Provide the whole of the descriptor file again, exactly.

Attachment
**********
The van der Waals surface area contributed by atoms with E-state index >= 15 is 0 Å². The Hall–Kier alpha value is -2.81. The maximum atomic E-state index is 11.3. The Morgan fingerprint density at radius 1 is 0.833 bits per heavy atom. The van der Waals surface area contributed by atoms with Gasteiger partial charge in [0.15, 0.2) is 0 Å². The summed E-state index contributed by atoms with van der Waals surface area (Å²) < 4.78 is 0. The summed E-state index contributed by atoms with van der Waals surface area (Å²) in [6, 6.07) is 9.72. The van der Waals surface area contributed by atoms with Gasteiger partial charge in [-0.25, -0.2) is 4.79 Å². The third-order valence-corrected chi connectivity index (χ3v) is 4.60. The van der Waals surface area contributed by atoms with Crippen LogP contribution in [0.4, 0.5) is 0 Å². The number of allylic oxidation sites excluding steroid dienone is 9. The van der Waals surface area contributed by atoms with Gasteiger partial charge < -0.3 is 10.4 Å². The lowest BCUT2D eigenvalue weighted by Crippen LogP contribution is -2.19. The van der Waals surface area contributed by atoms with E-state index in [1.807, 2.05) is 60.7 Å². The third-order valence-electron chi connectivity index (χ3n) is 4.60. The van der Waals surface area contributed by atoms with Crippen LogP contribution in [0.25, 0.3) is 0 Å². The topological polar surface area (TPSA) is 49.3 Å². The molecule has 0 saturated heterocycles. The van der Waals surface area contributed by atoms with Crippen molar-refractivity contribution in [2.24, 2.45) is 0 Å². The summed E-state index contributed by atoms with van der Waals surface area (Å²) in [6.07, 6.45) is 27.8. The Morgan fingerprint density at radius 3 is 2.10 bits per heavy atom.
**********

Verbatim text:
The van der Waals surface area contributed by atoms with E-state index >= 15 is 0 Å². The Hall–Kier alpha value is -2.81. The maximum atomic E-state index is 11.3. The Morgan fingerprint density at radius 1 is 0.833 bits per heavy atom. The van der Waals surface area contributed by atoms with Gasteiger partial charge in [0.15, 0.2) is 0 Å². The summed E-state index contributed by atoms with van der Waals surface area (Å²) < 4.78 is 0. The summed E-state index contributed by atoms with van der Waals surface area (Å²) in [6, 6.07) is 9.72. The van der Waals surface area contributed by atoms with Gasteiger partial charge in [-0.25, -0.2) is 4.79 Å². The third-order valence-corrected chi connectivity index (χ3v) is 4.60. The van der Waals surface area contributed by atoms with Crippen LogP contribution in [0.4, 0.5) is 0 Å². The number of allylic oxidation sites excluding steroid dienone is 9. The van der Waals surface area contributed by atoms with Gasteiger partial charge < -0.3 is 10.4 Å². The lowest BCUT2D eigenvalue weighted by Crippen LogP contribution is -2.19. The van der Waals surface area contributed by atoms with E-state index in [1.807, 2.05) is 60.7 Å². The third-order valence-electron chi connectivity index (χ3n) is 4.60. The van der Waals surface area contributed by atoms with Crippen LogP contribution in [0.25, 0.3) is 0 Å². The topological polar surface area (TPSA) is 49.3 Å². The molecule has 0 saturated heterocycles. The van der Waals surface area contributed by atoms with Crippen molar-refractivity contribution in [2.24, 2.45) is 0 Å². The summed E-state index contributed by atoms with van der Waals surface area (Å²) in [6.07, 6.45) is 27.8. The Morgan fingerprint density at radius 3 is 2.10 bits per heavy atom.